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Advances in breast cancer detection

Eighty-five percent of breast cancers occur in women who have no family history of this disease, which is why mammograms are so important. New advances in detection and reconstruction surgery are helping more women survive and look and feel more comfortable about themselves again.

Monette Gilding, 67, is a breast cancer survivor who hasn't lost her sense of humor.

"One stop shop. One cuts, the other one pops," she laughs.

She's joking about surgeons who performed both her double mastectomy and the reconstructive surgery that immediately followed. She even calls her new breasts ‘an upgrade.'

"It was okay with me. I mean, I have big boobs," Gilding chuckles.

Surgeon Laura Peterson says breast cancer patients have far more options than they used to. For instance, new 3-D technology called breast tomo-synthesis is helping to vastly improve mammograms.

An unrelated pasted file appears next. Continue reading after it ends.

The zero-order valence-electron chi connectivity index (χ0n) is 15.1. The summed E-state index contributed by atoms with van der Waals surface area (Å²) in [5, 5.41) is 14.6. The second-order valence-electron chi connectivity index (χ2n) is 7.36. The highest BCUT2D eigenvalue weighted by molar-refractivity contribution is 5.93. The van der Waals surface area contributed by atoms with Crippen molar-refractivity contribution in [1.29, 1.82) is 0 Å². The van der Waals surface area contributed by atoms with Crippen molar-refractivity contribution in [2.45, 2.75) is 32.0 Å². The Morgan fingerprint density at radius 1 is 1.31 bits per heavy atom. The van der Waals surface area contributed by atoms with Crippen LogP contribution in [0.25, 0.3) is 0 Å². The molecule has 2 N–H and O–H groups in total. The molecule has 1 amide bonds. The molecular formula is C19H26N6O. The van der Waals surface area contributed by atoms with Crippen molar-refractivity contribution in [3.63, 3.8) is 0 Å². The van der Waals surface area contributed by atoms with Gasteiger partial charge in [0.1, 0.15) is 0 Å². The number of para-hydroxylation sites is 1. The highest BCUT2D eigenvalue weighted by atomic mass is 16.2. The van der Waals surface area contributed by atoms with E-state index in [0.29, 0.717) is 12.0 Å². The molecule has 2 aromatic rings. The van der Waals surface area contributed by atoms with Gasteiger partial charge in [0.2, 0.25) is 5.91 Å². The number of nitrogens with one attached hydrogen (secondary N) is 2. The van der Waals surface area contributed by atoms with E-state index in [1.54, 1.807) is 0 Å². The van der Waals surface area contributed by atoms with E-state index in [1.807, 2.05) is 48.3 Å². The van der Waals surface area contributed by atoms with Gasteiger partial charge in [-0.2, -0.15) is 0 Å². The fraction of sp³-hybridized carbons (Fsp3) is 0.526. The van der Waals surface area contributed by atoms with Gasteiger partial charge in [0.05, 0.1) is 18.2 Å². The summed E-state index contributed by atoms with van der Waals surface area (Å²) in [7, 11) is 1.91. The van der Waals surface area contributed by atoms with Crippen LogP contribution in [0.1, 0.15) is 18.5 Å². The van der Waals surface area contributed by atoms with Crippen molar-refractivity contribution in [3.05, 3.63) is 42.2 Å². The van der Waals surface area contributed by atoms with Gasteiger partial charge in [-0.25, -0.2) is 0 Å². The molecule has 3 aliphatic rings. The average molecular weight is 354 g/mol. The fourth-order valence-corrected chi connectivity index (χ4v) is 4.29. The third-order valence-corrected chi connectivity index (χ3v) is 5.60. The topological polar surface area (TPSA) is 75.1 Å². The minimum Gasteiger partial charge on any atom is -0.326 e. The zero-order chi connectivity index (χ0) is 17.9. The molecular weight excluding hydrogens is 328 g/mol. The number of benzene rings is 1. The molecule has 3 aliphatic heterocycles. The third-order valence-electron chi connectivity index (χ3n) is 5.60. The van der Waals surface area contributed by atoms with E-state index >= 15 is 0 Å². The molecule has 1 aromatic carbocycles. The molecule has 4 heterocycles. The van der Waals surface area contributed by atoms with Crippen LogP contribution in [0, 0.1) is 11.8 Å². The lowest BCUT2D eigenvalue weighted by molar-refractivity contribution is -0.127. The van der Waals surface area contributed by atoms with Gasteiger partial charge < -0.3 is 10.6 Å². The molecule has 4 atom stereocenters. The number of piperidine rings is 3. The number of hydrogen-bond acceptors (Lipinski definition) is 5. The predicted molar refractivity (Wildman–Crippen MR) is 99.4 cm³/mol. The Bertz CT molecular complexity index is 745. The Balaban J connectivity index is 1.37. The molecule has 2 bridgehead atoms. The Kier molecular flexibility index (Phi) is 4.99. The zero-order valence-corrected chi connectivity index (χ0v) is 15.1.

"It helps, especially women with dense breasts or very nodular breasts," explains Dr. Peterson. "It helps keep them from getting called back for more (mammogram) pictures."

Peterson says extra images produced in the breast tomo-synthesis may have already helped save lives.

"We have found a couple of cancers that we think probably would not have been found on routine mammograms, but with the 3-D processing, we can scroll through and pinpoint a spot very much more clearly," she explains.

Advances in lumpectomies have also helped prevent whole breast removal. Nipple-sparing mastectomies have improved, as has breast reconstruction - which now causes less scarring and is more natural.

Monette Gilding has advice for fellow survivors and patients.

"Hang in there. And just do whatever needs to be done, and just go forward. Don't reverse. Live, don't reverse. Go forward," she says.

Now cancer-free, she's proof you can not just survive, but thrive.

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